Written by: Kjetil Manheim

In the Nordic languages there is an expression used to describe when something bad looks very similar to something good but are very different and to distinguish the two is very difficult. The expression is “Aa skille skitt fra kanel” or in English; to tell dirt from cinnamon.

There are similar expressions in the English language, like i.e. telling chalk from cheese but they do not fully carry the same meaning. To distinguish dirt from cinnamon has an implicit assertion that one of the two are bad which the chalk and cheese expression does not. You could argue that to know shit from Shinola is close to the same but that expression is usually used in negative constructions to describe someone’s ignorance or stupidity. To distinguish dirt from cinnamon does not presuppose this. It is equally difficult to distinguish dirt from cinnamon regardless of your level of intelligence or degree of awareness.

The parable to today’s world of digital information flow and social media is obvious. The world is full of false information, fake news, distorted and twisted content. Some of it is published with malicious intent and some by share ignorance or even stupidity from the publishers. Some is just biased and incomplete when it comes to tell the whole story, and some is only people parroting telltales and urban myths and rumors giving life support to lies and false information.

To distinguish what is what, and who is who is increasingly difficult. To distinguish the good and credible content from the bad and twisted is not easy and we turn to trusted sources to navigate through it all.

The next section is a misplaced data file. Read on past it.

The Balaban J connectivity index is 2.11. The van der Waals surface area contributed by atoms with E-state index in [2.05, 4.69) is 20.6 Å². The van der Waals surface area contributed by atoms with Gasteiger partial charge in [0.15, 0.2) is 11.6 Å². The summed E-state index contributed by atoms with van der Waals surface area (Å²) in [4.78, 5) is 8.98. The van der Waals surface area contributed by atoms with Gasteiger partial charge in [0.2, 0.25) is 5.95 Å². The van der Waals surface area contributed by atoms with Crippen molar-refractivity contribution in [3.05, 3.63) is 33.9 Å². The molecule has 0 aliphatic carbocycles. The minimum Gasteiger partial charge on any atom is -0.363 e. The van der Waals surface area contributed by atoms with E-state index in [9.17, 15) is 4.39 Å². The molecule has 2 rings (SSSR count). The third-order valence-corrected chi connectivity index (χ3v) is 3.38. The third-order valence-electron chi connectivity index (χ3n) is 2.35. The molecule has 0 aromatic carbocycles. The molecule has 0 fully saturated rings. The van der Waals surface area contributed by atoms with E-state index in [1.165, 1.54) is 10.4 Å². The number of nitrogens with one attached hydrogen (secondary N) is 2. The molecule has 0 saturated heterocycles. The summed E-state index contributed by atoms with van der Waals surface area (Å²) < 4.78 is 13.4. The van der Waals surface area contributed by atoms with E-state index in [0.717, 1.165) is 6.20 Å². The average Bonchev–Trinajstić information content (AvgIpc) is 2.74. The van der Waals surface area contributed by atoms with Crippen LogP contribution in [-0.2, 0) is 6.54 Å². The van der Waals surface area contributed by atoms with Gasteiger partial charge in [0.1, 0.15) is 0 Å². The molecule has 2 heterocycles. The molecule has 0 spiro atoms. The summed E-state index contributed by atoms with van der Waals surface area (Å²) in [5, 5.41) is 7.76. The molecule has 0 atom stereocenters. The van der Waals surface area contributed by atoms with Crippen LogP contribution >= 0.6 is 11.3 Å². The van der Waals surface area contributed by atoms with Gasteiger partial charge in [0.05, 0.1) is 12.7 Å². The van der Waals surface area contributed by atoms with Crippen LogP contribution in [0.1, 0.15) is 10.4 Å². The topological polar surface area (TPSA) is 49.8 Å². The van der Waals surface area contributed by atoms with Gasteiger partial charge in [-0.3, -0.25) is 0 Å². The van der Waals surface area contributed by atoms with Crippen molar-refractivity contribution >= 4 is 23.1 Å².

Trusted sources could be news publishers you trust or a public research institution. It could be the government or a friend. It is all depended on where you live and what sources you have accessible that you can trust. They all have one thing in common though; they all depend on your own judgment.

Our judgment is easily manipulated so we cannot trust our judgment alone when we try to distinguish if a source is trustworthy or not, so we tend to limit our sources risking digging ourselves deep into a bubble of like-mindedness and biased information. Adfontes media and their Media Bias Chart is giving us a great mapping tool for professional media to help us navigate and prevent us from “making bubbles”. We hope it will continue to develop and cover all media in the world.


Unfortunately, this is not enough. In our age of information, there are too many sources and publishers. Covering the professional news media is only a fragment of it all. We need tools that help us trust a source on our first encounter with it. Tools that tells me who the publisher is, where he or she get authority on the subject they write about, what other published content they have, who they work for etc. In addition, publishers and individual freelancers want to be able to say, “Trust me” to strangers just like retailers are able to when they ask for their customer’s money before they ship their goods.

If we want a sustainable model for self-publishing and a global market for freelance content makers, we believe we must make it easier for the consumers to know what they read, buy, hear or watch through built in structures embedded in the content and distribution itself that can be trusted without any prior knowledge.